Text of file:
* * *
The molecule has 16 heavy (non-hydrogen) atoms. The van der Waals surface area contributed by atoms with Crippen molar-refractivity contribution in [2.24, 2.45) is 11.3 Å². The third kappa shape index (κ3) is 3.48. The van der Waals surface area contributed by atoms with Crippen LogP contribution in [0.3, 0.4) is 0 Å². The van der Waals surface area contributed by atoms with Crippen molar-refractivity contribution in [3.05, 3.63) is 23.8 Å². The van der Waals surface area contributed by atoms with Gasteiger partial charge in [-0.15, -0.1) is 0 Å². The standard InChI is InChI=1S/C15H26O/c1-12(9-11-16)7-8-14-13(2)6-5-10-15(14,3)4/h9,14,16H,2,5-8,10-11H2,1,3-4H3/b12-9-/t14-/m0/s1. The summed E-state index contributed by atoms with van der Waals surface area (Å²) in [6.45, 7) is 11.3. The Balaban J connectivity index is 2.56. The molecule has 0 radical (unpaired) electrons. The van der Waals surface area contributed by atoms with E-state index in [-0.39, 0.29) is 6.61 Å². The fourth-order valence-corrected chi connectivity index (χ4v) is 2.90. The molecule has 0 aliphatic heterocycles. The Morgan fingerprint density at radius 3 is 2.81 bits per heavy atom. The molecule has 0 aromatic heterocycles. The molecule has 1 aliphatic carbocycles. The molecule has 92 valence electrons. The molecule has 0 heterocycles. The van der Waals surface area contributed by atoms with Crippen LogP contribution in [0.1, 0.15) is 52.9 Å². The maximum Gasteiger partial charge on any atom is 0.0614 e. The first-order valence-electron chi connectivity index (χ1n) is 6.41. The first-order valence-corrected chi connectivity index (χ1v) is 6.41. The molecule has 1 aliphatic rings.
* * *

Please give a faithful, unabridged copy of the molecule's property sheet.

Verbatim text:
The molecule has 16 heavy (non-hydrogen) atoms. The van der Waals surface area contributed by atoms with Crippen molar-refractivity contribution in [2.24, 2.45) is 11.3 Å². The third kappa shape index (κ3) is 3.48. The van der Waals surface area contributed by atoms with Crippen LogP contribution in [0.3, 0.4) is 0 Å². The van der Waals surface area contributed by atoms with Crippen molar-refractivity contribution in [3.05, 3.63) is 23.8 Å². The van der Waals surface area contributed by atoms with Gasteiger partial charge in [-0.15, -0.1) is 0 Å². The standard InChI is InChI=1S/C15H26O/c1-12(9-11-16)7-8-14-13(2)6-5-10-15(14,3)4/h9,14,16H,2,5-8,10-11H2,1,3-4H3/b12-9-/t14-/m0/s1. The summed E-state index contributed by atoms with van der Waals surface area (Å²) in [6.45, 7) is 11.3. The Balaban J connectivity index is 2.56. The molecule has 0 radical (unpaired) electrons. The van der Waals surface area contributed by atoms with E-state index in [-0.39, 0.29) is 6.61 Å². The fourth-order valence-corrected chi connectivity index (χ4v) is 2.90. The molecule has 0 aliphatic heterocycles. The Morgan fingerprint density at radius 3 is 2.81 bits per heavy atom. The molecule has 0 aromatic heterocycles. The molecule has 1 aliphatic carbocycles. The molecule has 92 valence electrons. The molecule has 0 heterocycles. The van der Waals surface area contributed by atoms with Crippen LogP contribution in [0.1, 0.15) is 52.9 Å². The maximum Gasteiger partial charge on any atom is 0.0614 e. The first-order valence-electron chi connectivity index (χ1n) is 6.41. The first-order valence-corrected chi connectivity index (χ1v) is 6.41. The molecule has 1 aliphatic rings.